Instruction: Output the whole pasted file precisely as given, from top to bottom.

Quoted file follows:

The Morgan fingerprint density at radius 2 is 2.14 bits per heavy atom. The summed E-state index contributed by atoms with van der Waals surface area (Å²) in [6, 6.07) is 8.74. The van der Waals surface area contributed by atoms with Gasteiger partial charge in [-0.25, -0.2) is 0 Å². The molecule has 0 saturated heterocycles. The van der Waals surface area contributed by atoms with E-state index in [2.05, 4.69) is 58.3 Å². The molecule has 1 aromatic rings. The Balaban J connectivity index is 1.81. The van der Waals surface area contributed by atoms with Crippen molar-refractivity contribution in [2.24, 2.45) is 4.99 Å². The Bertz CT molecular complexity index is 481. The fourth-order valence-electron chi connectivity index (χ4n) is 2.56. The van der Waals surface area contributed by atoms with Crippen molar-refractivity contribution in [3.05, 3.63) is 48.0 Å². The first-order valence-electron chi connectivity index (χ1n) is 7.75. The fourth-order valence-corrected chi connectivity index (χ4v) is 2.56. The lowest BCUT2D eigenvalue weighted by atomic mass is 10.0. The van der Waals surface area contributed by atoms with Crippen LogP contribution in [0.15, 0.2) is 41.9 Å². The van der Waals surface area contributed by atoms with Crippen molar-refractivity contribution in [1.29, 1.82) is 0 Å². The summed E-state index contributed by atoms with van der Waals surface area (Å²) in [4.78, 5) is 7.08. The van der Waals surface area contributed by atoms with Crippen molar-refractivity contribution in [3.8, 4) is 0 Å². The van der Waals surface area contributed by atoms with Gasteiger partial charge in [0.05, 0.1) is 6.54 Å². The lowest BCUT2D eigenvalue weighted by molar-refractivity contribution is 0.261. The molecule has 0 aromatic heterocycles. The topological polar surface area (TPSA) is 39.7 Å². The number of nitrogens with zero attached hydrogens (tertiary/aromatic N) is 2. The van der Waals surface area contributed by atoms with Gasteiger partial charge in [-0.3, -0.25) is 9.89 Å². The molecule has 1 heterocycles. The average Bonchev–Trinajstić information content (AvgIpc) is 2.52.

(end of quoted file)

The Morgan fingerprint density at radius 2 is 2.14 bits per heavy atom. The summed E-state index contributed by atoms with van der Waals surface area (Å²) in [6, 6.07) is 8.74. The van der Waals surface area contributed by atoms with Gasteiger partial charge in [-0.25, -0.2) is 0 Å². The molecule has 0 saturated heterocycles. The van der Waals surface area contributed by atoms with E-state index in [2.05, 4.69) is 58.3 Å². The molecule has 1 aromatic rings. The Balaban J connectivity index is 1.81. The van der Waals surface area contributed by atoms with Crippen molar-refractivity contribution in [2.24, 2.45) is 4.99 Å². The Bertz CT molecular complexity index is 481. The fourth-order valence-electron chi connectivity index (χ4n) is 2.56. The van der Waals surface area contributed by atoms with Crippen molar-refractivity contribution in [3.05, 3.63) is 48.0 Å². The first-order valence-electron chi connectivity index (χ1n) is 7.75. The fourth-order valence-corrected chi connectivity index (χ4v) is 2.56. The lowest BCUT2D eigenvalue weighted by atomic mass is 10.0. The van der Waals surface area contributed by atoms with Crippen LogP contribution in [0.15, 0.2) is 41.9 Å². The van der Waals surface area contributed by atoms with Crippen molar-refractivity contribution in [1.29, 1.82) is 0 Å². The summed E-state index contributed by atoms with van der Waals surface area (Å²) in [4.78, 5) is 7.08. The van der Waals surface area contributed by atoms with Crippen molar-refractivity contribution in [3.8, 4) is 0 Å². The van der Waals surface area contributed by atoms with Gasteiger partial charge in [0.05, 0.1) is 6.54 Å². The lowest BCUT2D eigenvalue weighted by molar-refractivity contribution is 0.261. The molecule has 0 aromatic heterocycles. The topological polar surface area (TPSA) is 39.7 Å². The number of nitrogens with zero attached hydrogens (tertiary/aromatic N) is 2. The van der Waals surface area contributed by atoms with Gasteiger partial charge in [-0.3, -0.25) is 9.89 Å². The molecule has 1 heterocycles. The average Bonchev–Trinajstić information content (AvgIpc) is 2.52.